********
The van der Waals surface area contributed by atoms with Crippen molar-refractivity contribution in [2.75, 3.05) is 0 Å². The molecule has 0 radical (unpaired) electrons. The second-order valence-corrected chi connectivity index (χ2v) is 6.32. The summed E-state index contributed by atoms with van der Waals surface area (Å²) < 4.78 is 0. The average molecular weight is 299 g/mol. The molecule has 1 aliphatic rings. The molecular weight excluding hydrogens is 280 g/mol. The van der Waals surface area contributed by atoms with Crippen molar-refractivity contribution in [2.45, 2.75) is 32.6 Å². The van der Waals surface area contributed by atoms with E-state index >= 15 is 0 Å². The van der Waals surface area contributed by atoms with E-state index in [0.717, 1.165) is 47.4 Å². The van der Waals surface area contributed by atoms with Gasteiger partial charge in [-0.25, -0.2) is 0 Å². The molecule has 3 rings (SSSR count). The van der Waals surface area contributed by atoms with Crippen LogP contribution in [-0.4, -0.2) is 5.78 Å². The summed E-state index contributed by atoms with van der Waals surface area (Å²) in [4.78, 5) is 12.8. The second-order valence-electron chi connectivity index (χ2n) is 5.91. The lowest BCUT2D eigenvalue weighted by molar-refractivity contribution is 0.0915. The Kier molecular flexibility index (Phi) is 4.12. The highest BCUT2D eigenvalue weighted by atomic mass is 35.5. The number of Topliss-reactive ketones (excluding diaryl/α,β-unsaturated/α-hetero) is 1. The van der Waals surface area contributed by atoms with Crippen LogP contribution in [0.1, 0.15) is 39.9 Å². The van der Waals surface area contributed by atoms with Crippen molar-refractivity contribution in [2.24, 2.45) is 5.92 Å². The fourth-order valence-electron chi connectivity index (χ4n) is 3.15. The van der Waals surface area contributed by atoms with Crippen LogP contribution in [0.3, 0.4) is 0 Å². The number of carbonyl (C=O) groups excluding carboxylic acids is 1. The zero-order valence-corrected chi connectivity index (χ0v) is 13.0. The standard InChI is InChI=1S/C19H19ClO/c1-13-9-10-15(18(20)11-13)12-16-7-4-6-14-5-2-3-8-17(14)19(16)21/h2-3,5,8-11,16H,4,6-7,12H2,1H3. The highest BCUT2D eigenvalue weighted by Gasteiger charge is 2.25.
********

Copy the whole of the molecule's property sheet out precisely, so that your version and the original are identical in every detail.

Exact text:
The van der Waals surface area contributed by atoms with Crippen molar-refractivity contribution in [2.75, 3.05) is 0 Å². The molecule has 0 radical (unpaired) electrons. The second-order valence-corrected chi connectivity index (χ2v) is 6.32. The summed E-state index contributed by atoms with van der Waals surface area (Å²) < 4.78 is 0. The average molecular weight is 299 g/mol. The molecule has 1 aliphatic rings. The molecular weight excluding hydrogens is 280 g/mol. The van der Waals surface area contributed by atoms with Crippen molar-refractivity contribution in [2.45, 2.75) is 32.6 Å². The van der Waals surface area contributed by atoms with E-state index >= 15 is 0 Å². The van der Waals surface area contributed by atoms with E-state index in [0.717, 1.165) is 47.4 Å². The van der Waals surface area contributed by atoms with Gasteiger partial charge in [-0.25, -0.2) is 0 Å². The molecule has 3 rings (SSSR count). The van der Waals surface area contributed by atoms with Crippen LogP contribution in [-0.4, -0.2) is 5.78 Å². The summed E-state index contributed by atoms with van der Waals surface area (Å²) in [4.78, 5) is 12.8. The second-order valence-electron chi connectivity index (χ2n) is 5.91. The lowest BCUT2D eigenvalue weighted by molar-refractivity contribution is 0.0915. The Kier molecular flexibility index (Phi) is 4.12. The highest BCUT2D eigenvalue weighted by atomic mass is 35.5. The number of Topliss-reactive ketones (excluding diaryl/α,β-unsaturated/α-hetero) is 1. The van der Waals surface area contributed by atoms with Crippen LogP contribution in [0.1, 0.15) is 39.9 Å². The van der Waals surface area contributed by atoms with Crippen molar-refractivity contribution in [2.24, 2.45) is 5.92 Å². The fourth-order valence-electron chi connectivity index (χ4n) is 3.15. The van der Waals surface area contributed by atoms with Crippen LogP contribution in [0.3, 0.4) is 0 Å². The number of carbonyl (C=O) groups excluding carboxylic acids is 1. The zero-order valence-corrected chi connectivity index (χ0v) is 13.0. The standard InChI is InChI=1S/C19H19ClO/c1-13-9-10-15(18(20)11-13)12-16-7-4-6-14-5-2-3-8-17(14)19(16)21/h2-3,5,8-11,16H,4,6-7,12H2,1H3. The highest BCUT2D eigenvalue weighted by Gasteiger charge is 2.25.